Clearly, the sixth episode around our four friends and dog Oskar from "Irgendwoindeutschland" Targets with proven precision on the topic "Civility in everyday life" and this in the double sense. Quite blatantly, the topic of foreigners or the public is also discussed here. The driver of the car has to deal with guest workers, which today – still on a daily basis – would probably be summarized under the banner of migration.
I find it bravura, how openly and courageously this matter, which in my opinion has never really been honestly discussed in our society, is brought into focus. Certainly the subject matter was much more interesting and challenging in 1981, when the radio play was released, than it probably is today. In this time, I went just into the second class, fellow citizens, who had moved from abroad, were still rather the exception and already something special – at least in our area. For example, in my class there were 21 students – including two Turks, a girl from Poland and a boy (with the first name "Fernando", which was unbelievable to me at the time) from Brazil.
"They hunt foreigners!", reports the desperate Italian Maria Estate about an evil biker gang. The leader of the group, who likes to be called "King" and whose real name is Otto Seibold, also has a score to settle with Maria's boyfriend Fabio Leone, since she turned him down because of him. He would be thus in the matter of foreigners quite willing to compromise. All the more so because he is also happy to do some dirty work for the car dealer Antonio Borello – for a fee, of course. Money puts everything into perspective – even resentment against non-nationals. Thus the self-proclaimed "King" is not too bashful to terrorize the ex-wife of the car salesman, so that these would have probably bad maps in the custody controversy around the common son Marco as psychologically struck wreck. At first sight completely detached from "King. His rockers play out the titular story of class 9a. Their actually popular teacher Mrs. Müller-Borello is regularly beaten up by the latter, with two students, Bettger and Drechsel, standing out in particular and setting the tone. Both are instrumentalized by Mr. Borello, as well as by the rocker boss Otto Seibold. Mrs. (Müller)-Borello – again an Italian name. And yes, this fact makes it relatively easy to see the connections between the teacher, the mafia car salesman, poor Maria and her boyfriend and the rockers. Nevertheless, I find this quite simple structure ingenious, and it is probably also the art of a youth radio play to interweave several storylines so skilfully that a mental passage through the construct is still possible without any problems. In my opinion, this plan is fully and completely.
I also find the person of the dubious Mr. Seibold Senior (spoken quite authoritatively by Hans Irle) quite refreshing. If the proverbial apple doesn't seem to fall far from the tree, it was obvious that "King's" father can't be much good either. And of course, in his garage, stolen cars are reconditioned and repainted so Antonio Borello can sell them at his dealership. As said, the Story is quite well comprehensible – cheaply is it therefore however still far not.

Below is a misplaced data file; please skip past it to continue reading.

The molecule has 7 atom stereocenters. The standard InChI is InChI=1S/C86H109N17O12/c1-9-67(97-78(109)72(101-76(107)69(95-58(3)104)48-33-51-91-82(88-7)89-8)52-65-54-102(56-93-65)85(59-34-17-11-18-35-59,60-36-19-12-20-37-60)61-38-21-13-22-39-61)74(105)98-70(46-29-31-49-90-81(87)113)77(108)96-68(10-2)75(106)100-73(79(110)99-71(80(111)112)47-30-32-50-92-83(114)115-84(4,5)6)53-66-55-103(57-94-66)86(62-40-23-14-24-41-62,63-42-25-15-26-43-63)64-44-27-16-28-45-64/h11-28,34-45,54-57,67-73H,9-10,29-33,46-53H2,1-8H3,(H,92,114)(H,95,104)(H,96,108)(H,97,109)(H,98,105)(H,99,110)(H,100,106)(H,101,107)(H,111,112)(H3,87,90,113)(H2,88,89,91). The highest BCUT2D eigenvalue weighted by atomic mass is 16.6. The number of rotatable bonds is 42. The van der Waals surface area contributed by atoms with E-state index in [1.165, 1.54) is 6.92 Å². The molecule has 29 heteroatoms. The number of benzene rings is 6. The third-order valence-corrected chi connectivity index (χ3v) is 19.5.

I find the lecture that Tarzan gives to class 9a at the beginning of a school lesson very significant. A real plea for civil courage. That made a big impression on me. Surely everyone would like to have such a Tarzan for a friend. Great character. And then, of course, as always, there are the many clichés, apt names as well as the funky dialogs, which actually make almost every (early) "TKKG" episode something special.
"You must be stupid, wop!", says, for example, the nice Mr. Seibold, when he counters the leader of the "TKKG" gang. How good that thanks to Tarzan we now all know that black hair also exists north of the Alps. I've also always found it astonishing that a ninth grader can already get into an appropriate establishment in his "Crying beer" can – if he wanted to. Also Klößchen's sayings are once again adorable and super funny – even when it's not about his beloved chocolate. "I'm not stupid either, but what do my certificates look like? …"
And then, as I said, the names: Mrs. Müller-Borello. Double names, especially popular with women who had married foreigners at the time and did not want to give up their German names altogether. Fabio Leone – it doesn't get more Italian than this (just imagine Fabio, the son of "Mama Leone") – laugh.). And then Maria Estate, which translates as "summer" means. Italy, summer, sun, sea … Here German Ur-Sehnsüchte of the 60'er/70'er years are woken up. Maria Estate, probably the counterpart to Suzanne Hivers from the "blind clairvoyant" (episode 2), where Hivers in French is "Winter" means. Furthermore a classmate, who is called Ulrich Kanter-Ranke – better it probably does not go – special stored.
I also find the idea that the waiter of the trattoria is played by Wolfgang Draeger (who otherwise always plays Inspector Glockner) and the policeman by Andreas Beurmann (who plays Uncle Titus from the "three" movies) quite funny ???" Radio plays) is spoken. Is something different – you could have used Gaby's father again. On the other hand, I would never have thought that Wolfgang Draeger could make such a convincing Italo waiter – the high art of speaking.